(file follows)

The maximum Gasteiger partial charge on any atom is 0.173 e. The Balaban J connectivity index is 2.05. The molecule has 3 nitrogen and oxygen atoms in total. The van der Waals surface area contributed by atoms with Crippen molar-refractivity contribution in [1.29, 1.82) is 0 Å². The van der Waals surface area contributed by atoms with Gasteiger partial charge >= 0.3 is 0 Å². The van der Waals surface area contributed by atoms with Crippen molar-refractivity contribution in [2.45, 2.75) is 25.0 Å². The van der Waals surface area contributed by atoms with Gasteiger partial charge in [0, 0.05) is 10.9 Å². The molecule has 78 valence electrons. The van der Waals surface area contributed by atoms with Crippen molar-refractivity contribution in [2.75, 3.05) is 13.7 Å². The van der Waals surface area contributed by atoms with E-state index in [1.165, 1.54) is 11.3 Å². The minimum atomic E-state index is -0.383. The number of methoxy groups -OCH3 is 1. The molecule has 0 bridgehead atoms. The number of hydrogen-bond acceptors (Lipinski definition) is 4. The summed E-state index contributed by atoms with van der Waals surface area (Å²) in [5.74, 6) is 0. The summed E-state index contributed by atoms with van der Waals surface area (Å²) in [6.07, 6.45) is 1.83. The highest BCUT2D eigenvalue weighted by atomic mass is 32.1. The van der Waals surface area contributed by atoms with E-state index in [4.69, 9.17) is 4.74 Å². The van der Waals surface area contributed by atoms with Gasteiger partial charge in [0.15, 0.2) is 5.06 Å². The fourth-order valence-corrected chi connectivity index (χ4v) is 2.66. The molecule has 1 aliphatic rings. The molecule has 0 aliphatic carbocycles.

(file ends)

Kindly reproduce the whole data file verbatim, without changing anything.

The maximum Gasteiger partial charge on any atom is 0.173 e. The Balaban J connectivity index is 2.05. The molecule has 3 nitrogen and oxygen atoms in total. The van der Waals surface area contributed by atoms with Crippen molar-refractivity contribution in [1.29, 1.82) is 0 Å². The van der Waals surface area contributed by atoms with Gasteiger partial charge >= 0.3 is 0 Å². The van der Waals surface area contributed by atoms with Crippen molar-refractivity contribution in [2.45, 2.75) is 25.0 Å². The van der Waals surface area contributed by atoms with Gasteiger partial charge in [0, 0.05) is 10.9 Å². The molecule has 78 valence electrons. The van der Waals surface area contributed by atoms with Crippen molar-refractivity contribution in [2.75, 3.05) is 13.7 Å². The van der Waals surface area contributed by atoms with E-state index in [1.165, 1.54) is 11.3 Å². The minimum atomic E-state index is -0.383. The number of methoxy groups -OCH3 is 1. The molecule has 0 bridgehead atoms. The number of hydrogen-bond acceptors (Lipinski definition) is 4. The summed E-state index contributed by atoms with van der Waals surface area (Å²) in [5.74, 6) is 0. The summed E-state index contributed by atoms with van der Waals surface area (Å²) in [6.07, 6.45) is 1.83. The highest BCUT2D eigenvalue weighted by atomic mass is 32.1. The van der Waals surface area contributed by atoms with E-state index in [4.69, 9.17) is 4.74 Å². The van der Waals surface area contributed by atoms with Gasteiger partial charge in [0.15, 0.2) is 5.06 Å². The fourth-order valence-corrected chi connectivity index (χ4v) is 2.66. The molecule has 1 aliphatic rings. The molecule has 0 aliphatic carbocycles.